At least, as First Proposition speaker Jo Boon observed at the end of a frenetic 90 minutes, the speakers were able to agree that St Andrews needs a rail link.
The rest of the debate touched on Justin Trudeau, the Burkini Ban and Rupert Murdoch, and contained two penis analogies (best if you don’t ask), and more dramatic gestures than are worth detailing.
Now, obviously, this is unlikely to shock anyone. Debates, surprisingly enough, involve disagreement. But this one must hold the semester’s record so far for pure fractiousness, which broke out before any of the speakers had opened their mouths. Almost as soon as the minutes had been read, controversy broke out over procedure – somewhat problematically for this debate, Standing Order Number Six of the UDS forbids “any remarks which reflect negatively upon… the Royal Family”. For a moment, a confused impasse ensued, only broken by Chief Whip Gillis Holgersson shouting “To hell with standing order six! Long live the Republic!” This seemed to satisfy most people’s concerns, and, after a moment’s hilarity, the debate began.
This mix of high drama, humour and heated discussion set the tone for a night that merged the sublime with the ridiculous. This was the first student led public debate of the semester, so pressure was high on the speakers to meet the standards shown by external speakers from previous debates.
Luckily, a panel of speakers that, as observed by an anonymous debater, could have featured as “the cast of an unlikely couple sitcom” turned the highly charged nature of the debate to their advantage. Socialist Society LGBT Rep Jo Boon attacked the monarchy as an institution that went against the principles of justice and equality that Britain stands for. She stated that removing it would allow us to build a country based around egalitarian democracy, rather than privilege.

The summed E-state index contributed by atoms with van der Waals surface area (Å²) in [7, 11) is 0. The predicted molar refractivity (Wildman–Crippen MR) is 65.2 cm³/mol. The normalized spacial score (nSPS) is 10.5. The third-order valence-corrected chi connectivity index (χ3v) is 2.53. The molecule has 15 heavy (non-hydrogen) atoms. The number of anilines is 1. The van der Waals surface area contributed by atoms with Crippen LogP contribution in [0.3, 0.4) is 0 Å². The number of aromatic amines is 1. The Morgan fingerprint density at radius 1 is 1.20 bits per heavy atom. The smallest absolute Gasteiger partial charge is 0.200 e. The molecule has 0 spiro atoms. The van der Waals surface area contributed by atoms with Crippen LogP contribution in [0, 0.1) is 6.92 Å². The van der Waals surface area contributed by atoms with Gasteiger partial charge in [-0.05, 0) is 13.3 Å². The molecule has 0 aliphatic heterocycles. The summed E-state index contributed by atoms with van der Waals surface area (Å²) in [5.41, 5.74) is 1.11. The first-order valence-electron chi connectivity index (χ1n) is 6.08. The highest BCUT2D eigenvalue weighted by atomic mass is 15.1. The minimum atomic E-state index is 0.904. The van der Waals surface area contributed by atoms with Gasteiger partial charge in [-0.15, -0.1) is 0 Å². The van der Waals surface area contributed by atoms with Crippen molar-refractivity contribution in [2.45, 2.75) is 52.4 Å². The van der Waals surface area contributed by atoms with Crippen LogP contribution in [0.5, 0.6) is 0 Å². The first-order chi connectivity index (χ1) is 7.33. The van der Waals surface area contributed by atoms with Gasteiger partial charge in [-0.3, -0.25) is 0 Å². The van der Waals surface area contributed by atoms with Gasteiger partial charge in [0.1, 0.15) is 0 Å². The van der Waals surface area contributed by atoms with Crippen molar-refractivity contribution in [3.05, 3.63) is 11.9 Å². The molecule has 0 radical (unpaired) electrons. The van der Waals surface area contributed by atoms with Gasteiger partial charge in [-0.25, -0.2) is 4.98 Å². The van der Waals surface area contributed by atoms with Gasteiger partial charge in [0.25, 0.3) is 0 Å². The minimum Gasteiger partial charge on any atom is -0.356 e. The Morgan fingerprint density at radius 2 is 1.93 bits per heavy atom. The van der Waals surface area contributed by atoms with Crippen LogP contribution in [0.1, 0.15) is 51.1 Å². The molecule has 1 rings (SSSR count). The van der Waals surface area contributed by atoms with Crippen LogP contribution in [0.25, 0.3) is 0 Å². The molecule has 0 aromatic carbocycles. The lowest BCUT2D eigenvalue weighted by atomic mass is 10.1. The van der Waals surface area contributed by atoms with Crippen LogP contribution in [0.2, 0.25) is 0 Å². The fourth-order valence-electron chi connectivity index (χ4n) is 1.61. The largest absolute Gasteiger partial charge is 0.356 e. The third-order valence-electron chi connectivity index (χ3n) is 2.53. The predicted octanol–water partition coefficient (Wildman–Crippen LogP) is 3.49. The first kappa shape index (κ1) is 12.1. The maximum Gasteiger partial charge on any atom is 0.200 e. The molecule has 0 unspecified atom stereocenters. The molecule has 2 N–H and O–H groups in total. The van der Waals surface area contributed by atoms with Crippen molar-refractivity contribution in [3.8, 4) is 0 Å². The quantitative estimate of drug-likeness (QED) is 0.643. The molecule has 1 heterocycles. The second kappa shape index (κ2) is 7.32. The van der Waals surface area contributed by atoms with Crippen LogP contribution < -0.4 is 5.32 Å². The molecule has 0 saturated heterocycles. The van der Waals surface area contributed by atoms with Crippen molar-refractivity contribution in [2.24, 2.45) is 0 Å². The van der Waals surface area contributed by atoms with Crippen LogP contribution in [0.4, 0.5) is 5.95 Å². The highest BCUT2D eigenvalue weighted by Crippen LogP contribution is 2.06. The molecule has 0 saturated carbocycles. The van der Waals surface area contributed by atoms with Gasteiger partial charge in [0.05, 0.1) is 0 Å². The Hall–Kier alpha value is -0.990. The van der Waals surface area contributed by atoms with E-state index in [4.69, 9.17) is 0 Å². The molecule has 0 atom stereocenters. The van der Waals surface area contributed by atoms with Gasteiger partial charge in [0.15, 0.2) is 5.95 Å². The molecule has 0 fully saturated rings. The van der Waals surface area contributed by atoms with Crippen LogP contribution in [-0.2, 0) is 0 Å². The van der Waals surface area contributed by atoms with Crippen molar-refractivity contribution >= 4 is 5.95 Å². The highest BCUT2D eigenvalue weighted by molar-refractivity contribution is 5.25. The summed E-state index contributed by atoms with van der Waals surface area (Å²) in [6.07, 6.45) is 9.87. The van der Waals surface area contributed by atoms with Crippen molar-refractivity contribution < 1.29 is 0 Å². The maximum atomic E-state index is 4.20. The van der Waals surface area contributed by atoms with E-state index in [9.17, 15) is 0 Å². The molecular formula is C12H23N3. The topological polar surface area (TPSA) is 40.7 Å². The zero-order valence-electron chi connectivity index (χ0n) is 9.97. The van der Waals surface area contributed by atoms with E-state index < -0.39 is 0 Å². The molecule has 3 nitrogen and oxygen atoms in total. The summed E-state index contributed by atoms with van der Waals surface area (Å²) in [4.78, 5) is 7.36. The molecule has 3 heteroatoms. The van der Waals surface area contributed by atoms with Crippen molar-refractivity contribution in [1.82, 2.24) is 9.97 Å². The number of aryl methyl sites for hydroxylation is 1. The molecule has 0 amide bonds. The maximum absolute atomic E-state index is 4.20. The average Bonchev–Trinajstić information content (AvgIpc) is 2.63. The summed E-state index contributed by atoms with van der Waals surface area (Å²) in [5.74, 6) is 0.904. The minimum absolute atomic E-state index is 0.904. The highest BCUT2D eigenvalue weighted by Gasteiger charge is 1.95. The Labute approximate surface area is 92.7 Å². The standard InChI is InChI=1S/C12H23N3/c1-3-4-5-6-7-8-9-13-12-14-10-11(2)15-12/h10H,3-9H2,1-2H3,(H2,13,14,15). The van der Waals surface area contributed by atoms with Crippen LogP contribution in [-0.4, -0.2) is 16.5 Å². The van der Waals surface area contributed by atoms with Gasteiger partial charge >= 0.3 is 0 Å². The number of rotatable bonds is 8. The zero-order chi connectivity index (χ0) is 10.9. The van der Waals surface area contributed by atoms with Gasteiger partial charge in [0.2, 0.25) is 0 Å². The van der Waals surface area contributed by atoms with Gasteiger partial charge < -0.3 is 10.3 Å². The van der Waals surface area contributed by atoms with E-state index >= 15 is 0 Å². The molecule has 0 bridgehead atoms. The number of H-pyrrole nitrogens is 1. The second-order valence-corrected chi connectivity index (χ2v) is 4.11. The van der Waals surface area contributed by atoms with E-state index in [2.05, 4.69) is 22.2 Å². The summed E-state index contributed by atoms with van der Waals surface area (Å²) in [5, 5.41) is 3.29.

Conservative Society treasurer Konstantin Velichkov fired back, claiming that it was republicanism that went against British principles, and that Britain’s historical stability and national morale was heavily dependent on the monarchy.
Mr Velichkov’s partner, third year Philosophy and Computer Science student George Alexander, managed to make a more nuanced, progressive case for the Monarchy, linking it to Britain’s flexible, dextrous constitution that allowed it to pass legislation from the Human Rights Act to the Representation of the People Act.
Third year Study Abroad Economics student Jason Gallant, meanwhile, gave a less intellectually rigorous speech that was nonetheless commendable for artfully trolling his opposition, the audience, and possibly the whole of Britain: “I can’t blame people who still support the monarchy, just like I can’t blame people in The Matrix for not realising they’re in the matrix.”
The debate was also marked by raucous audience participation all the way through, most notably loud cries of “Hear Hear!” Such cries were heard when Mr Gallant described how Queen Elizabeth II had suspended the Australian government back in 1975. The floor speech portion of the debate, while lively, suffered a little from the fact that speakers often covered the same points as one another. This, however, is not to detract from the quality of the speakers, especially second year Sam Maybee. Maybee won the traditional bottle of port for best floor speech by managing, in the space of two minutes, to pay tribute to the Royal Family as a symbol the whole nation could rally around, and to mention that the first time he’d ever been drunk was at a party on a cricket field marking the royal wedding.
Oh, and no-one directly mentioned Kate and Wills. That was a plus.